This is an archived article that was published on sltrib.com in 2011, and information in the article may be outdated. It is provided only for personal research purposes and may not be reprinted.
For 18 months, she wasn't a famous kidnapping survivor, she wasn't the star witness in a headline-grabbing trial, she wasn't the face of nonprofit group designed to help young abuse victims.
She was simply Sister Smart.
Elizabeth Smart, 23, sat down with The Salt Lake Tribune this week and discussed her Mormon mission an overseas adventure that took her to Paris soon after she testified at a competency hearing for her abductor and was interrupted so she could testify at his trial before she returned to complete her stint in France.
Tribune: How was your mission? Therapeutic? Tough?
Smart: My mission was wonderful a truly unique experience. Every missionary has their highs and lows. There are those days when you ask yourself, "What did I sign up for?" But always after that, there is an incredible experience that follows that made every down day, every down minute worth it.
Tribune: Did your missionary companions know about your background and, if so, how did they treat you?
Smart: Yes. My companions took me on and we just worked together. The more we worked together, the better they got to know me. It was great.
Tribune: Did you have any feelings about why you might have been called to France?
Smart: Inspiration. It was an incredible mission. I had an incredible mission president. I had so many wonderful experiences that I wouldn't have had anywhere else. I don't know that I can pinpoint it to one reason or one person or one thing. All I can say is it was where I was supposed to be.
Tribune: Did you find that you had a particular strength because of your background that allowed you to reach out to the French people in a way that other missionaries could not?
Smart: Every missionary brings to the table something different. And so my experience probably helped someone just as much as the next missionary's experiences helped someone else.
Tribune: Did you find many people church members or people on the street who recognized you? If so, do you feel you were treated differently?
Smart: The French treated me just the same as any other American. That wasn't any different. There were some American members that recognized me, but they also recognized that I was a missionary and just let me be a missionary.
Tribune: Did being recognized make you feel uncomfortable?
Smart: It was fine. It wasn't an often occurrence.
Tribune: Did it help or hinder your work?
Smart: I think every missionary brings something different to the table. So, yes, in some instances I do think it helped.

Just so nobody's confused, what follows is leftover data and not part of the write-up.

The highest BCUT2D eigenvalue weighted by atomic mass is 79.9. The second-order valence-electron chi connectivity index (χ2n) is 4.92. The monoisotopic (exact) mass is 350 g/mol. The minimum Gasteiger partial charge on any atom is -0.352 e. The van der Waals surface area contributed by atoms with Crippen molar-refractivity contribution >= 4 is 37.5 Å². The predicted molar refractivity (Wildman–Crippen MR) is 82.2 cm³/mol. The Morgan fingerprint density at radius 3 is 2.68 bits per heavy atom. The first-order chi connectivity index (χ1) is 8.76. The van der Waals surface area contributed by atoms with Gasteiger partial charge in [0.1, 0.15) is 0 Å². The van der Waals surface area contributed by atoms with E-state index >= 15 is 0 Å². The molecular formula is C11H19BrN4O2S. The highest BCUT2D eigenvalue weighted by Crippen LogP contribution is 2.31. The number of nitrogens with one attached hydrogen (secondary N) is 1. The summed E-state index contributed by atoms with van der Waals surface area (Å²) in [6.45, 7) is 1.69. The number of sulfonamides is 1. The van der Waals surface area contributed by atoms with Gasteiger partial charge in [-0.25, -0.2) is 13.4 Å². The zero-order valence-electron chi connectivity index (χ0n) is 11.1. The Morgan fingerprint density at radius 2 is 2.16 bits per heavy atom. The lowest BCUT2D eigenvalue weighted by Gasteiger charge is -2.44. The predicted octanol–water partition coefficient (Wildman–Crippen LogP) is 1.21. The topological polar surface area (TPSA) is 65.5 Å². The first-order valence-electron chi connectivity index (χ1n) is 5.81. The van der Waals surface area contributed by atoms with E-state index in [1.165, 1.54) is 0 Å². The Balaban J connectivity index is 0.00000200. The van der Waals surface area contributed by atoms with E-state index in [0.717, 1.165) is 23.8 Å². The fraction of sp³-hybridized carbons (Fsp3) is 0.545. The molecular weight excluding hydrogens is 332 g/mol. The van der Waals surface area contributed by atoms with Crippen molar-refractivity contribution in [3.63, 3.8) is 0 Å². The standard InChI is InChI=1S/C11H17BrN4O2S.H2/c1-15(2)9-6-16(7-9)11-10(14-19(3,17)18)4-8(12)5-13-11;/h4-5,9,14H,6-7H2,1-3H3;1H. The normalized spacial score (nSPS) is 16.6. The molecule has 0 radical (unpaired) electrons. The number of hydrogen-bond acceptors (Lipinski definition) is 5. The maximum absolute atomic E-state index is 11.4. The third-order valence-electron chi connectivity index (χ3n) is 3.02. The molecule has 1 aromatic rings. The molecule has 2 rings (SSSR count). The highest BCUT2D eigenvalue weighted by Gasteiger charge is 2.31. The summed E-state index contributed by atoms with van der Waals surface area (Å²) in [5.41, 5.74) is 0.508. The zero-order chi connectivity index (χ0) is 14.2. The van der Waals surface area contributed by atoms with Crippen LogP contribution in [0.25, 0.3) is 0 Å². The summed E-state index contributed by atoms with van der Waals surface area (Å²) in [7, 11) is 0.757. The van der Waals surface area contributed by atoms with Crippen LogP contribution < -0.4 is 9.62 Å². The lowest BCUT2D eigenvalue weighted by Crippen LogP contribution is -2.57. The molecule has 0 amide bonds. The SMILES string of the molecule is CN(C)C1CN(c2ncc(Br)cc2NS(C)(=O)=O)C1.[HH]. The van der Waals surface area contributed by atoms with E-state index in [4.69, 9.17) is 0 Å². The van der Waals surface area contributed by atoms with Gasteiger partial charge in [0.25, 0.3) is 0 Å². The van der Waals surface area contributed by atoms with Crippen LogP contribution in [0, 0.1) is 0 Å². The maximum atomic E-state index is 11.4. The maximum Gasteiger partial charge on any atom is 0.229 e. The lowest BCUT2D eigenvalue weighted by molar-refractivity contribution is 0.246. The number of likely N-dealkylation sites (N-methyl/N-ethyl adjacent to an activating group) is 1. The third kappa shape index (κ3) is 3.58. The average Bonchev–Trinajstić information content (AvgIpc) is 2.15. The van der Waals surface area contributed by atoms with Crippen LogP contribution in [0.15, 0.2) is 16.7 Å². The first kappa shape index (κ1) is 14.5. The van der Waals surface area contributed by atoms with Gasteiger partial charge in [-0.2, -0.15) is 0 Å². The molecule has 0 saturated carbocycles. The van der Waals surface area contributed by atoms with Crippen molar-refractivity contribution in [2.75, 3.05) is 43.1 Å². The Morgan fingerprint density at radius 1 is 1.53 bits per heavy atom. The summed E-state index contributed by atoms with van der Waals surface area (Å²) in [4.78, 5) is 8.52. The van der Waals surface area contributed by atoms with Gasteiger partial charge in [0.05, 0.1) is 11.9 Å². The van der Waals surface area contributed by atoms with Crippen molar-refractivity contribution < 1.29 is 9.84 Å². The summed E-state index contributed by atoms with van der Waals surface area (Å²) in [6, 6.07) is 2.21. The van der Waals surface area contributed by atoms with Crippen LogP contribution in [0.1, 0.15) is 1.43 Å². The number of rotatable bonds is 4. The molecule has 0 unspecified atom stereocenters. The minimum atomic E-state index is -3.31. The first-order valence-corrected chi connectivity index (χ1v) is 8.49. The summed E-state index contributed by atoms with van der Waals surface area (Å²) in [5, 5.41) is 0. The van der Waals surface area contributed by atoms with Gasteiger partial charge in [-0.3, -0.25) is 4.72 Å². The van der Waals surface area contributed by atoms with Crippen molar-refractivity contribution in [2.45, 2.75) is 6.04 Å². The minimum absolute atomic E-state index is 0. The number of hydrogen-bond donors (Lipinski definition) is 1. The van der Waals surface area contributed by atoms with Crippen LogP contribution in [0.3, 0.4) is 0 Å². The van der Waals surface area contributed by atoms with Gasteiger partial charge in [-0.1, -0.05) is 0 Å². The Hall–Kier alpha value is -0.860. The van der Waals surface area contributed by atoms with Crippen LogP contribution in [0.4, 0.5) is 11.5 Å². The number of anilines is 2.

Tribune: How difficult was it for you to leave your mission to attend the court proceedings and then return?
Smart: A mission is an incredible experience. I feel so lucky to have been able to serve where I did, under the president I served under, with the people I served with. Every day, I was going out and sharing with people what is most important to me. Being able to do that and being able to watch them grow and progress and see how their lives changed, that made everything worth it.
Tribune: Can you talk specifically about that interruption, when you had to leave the spiritual high of your mission to return to this unfortunate reality?
Smart: It certainly was different. But like I said, when you are out sharing what is most important to you and seeing others learn and grow and embrace what you care about and love, any other doubts or questions or feelings that you might have go away. It makes everything worth it. It was a blessing. It was a huge blessing in my life.
Tribune: In the mission field, did you have any extra security or special mission accommodations made for you?
Smart: I got sent right back out. That was it.
Tribune: Do you feel your experiences gave you any extra spiritual strength or spiritual insights on your mission?
Smart: I believe that my parents taught me from before I can remember the principles and the teachings of the gospel. Every step in life has continued to build and grow upon that. Any experience in life, whether it is good or bad, easy or hard, can be turned to help build one's faith. Every step of my life has helped build my faith more.
Tribune: So you see your faith as stronger today than it was before your abduction?
Smart: You are always moving forward or backward. I always hope mine is moving forward. So I'm going to go with it stronger.
Tribune: Is there anything else that you think people, who are thinking about faith, should know about your mission or the experiences you have gone through?
Smart: The gospel has the answer to any, and every, problem in life. I'm not saying it is a replacement for medication or professional help, but I do think that by having this faith in your life that it gives us purpose for living. It gives us direction. We can overcome anything with it.